For IFAs, the most obvious manifestation of compensation culture is soaring or even unobtainable professional indemnity cover, a situation acknowledged by the FSA in its recent relaxation of the rules. Whether rule tinkering will entice insurers back into the market remains to be seen.

Some IFAs are becoming much more circumspect about the clients they have. Reid says: “If someone looks like trouble, I won&#39t take him on.” Others are being prevented from taking proactive action to minimise issues such as endowment shortfalls as PI insurers are fearful that they might be admitting liability.

Once it is agreed that compensation or fines are payable, that is not the end of the controversy. McAteer criticises the FSA rules that allow compensation to come from with-profits funds while costs must be paid from shareholder funds.

Reid points out that the loophole is that the compensation is not ringfenced and can be recouped by means of an MVA, as has been the case with Equitable Life. He also asks if agreed compensation is inflated to incorporate the fees of lawyers.

But compensation can have wider ramifications. Conservative Party chairman Theresa May believes people&#39s willingness to provide for themselves could be affected until the Equitable issue is settled. She says: “There are important questions to be answered. I am worried that this may affect people&#39s propensity to save.”

Then there is Equitable&#39s case against former auditors Ernst & Young, seeking £2.6bn in damages. If successful, it would threaten another famous name. Beyond that, there is the question of what havoc a £4bn compensation bill would cause to the Treasury&#39s coffers.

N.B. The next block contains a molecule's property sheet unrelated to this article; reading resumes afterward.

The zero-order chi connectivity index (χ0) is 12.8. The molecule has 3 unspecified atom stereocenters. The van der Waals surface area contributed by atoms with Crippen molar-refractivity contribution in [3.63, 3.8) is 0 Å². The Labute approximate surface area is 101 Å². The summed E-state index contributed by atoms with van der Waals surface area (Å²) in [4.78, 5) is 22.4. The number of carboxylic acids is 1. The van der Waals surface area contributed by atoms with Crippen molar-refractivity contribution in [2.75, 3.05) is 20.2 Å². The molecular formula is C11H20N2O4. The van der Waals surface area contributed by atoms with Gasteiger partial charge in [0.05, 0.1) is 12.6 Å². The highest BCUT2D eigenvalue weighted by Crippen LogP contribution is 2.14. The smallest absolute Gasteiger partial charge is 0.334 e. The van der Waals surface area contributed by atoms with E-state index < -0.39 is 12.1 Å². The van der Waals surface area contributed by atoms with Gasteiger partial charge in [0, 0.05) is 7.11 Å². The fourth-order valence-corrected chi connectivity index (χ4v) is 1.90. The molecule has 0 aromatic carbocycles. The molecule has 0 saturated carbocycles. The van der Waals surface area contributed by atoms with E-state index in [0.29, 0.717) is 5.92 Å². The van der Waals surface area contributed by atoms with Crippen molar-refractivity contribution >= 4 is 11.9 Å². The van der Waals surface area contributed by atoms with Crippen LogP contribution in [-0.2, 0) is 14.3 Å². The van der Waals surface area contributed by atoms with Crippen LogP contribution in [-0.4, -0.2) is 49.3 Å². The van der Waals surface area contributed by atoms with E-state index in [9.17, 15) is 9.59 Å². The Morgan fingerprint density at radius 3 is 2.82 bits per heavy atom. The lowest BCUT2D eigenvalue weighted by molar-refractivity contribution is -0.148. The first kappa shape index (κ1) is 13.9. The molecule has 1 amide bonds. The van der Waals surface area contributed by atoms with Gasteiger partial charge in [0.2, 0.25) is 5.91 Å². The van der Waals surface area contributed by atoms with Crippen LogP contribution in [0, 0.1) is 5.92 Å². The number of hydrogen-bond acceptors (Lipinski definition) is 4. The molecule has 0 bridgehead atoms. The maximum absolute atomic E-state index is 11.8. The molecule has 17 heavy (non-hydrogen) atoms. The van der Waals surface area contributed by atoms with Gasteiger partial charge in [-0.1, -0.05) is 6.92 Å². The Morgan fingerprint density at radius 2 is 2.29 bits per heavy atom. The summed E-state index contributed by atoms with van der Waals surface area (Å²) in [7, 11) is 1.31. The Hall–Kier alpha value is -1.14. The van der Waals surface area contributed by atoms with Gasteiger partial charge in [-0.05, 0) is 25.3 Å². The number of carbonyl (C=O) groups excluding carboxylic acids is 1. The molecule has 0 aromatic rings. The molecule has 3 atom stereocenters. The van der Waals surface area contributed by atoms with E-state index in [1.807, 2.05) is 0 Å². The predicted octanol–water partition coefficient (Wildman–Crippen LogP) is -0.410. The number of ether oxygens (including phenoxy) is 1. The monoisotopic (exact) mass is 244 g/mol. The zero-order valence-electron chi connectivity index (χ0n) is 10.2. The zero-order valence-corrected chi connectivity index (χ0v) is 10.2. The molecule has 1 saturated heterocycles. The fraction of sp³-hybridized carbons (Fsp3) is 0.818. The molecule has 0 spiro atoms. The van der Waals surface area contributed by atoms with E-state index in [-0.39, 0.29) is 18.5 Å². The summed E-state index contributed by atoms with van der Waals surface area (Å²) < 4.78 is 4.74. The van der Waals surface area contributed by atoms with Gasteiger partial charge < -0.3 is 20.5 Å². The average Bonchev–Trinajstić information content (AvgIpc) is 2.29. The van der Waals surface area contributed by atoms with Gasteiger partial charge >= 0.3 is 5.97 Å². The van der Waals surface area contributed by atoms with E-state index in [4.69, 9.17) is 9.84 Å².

Sir Gordon Downey, an Equitable annuitant, former Fimbra and PIA chairman and Parliamentary commissioner for standards, has endorsed the claims for compensation to come from the Government.

While the Tories line up to promise that they want to hold the Government accountable for the failures that led to the Equitable fiasco, they will not commit themselves to taxpayers footing the bill.

The CA, while backing Government compensation in principle if it should it be found to be culpable, also shies away from supporting any-thing like the £4bn that the action groups are asking for.

But there is a precedent for Government compensation – the Barlow Clowes affair in the late 1980s which left thousands of investors out of pocket.

Citywire chairman Lawrence Lever, who wrote a book about the affair, says the Government paid out £100m from the public purse – an unprecedented and as yet unrepeated move. It followed clamour from MPs and a critical report from the Parliamentary Ombudsman, which blamed the DTI. The 15,000 people affected received around 90 per cent of their money back.

While the present Parliamentary Ombudsman&#39s Office has rejected the latest appeals to widen its examination of Equitable, the pressure on it to do so is unlikely to go away.

Meanwhile writs are about to land on the mats of IFAs who sold split caps. Others will be worrying about future action on issues from endowments to income drawdown.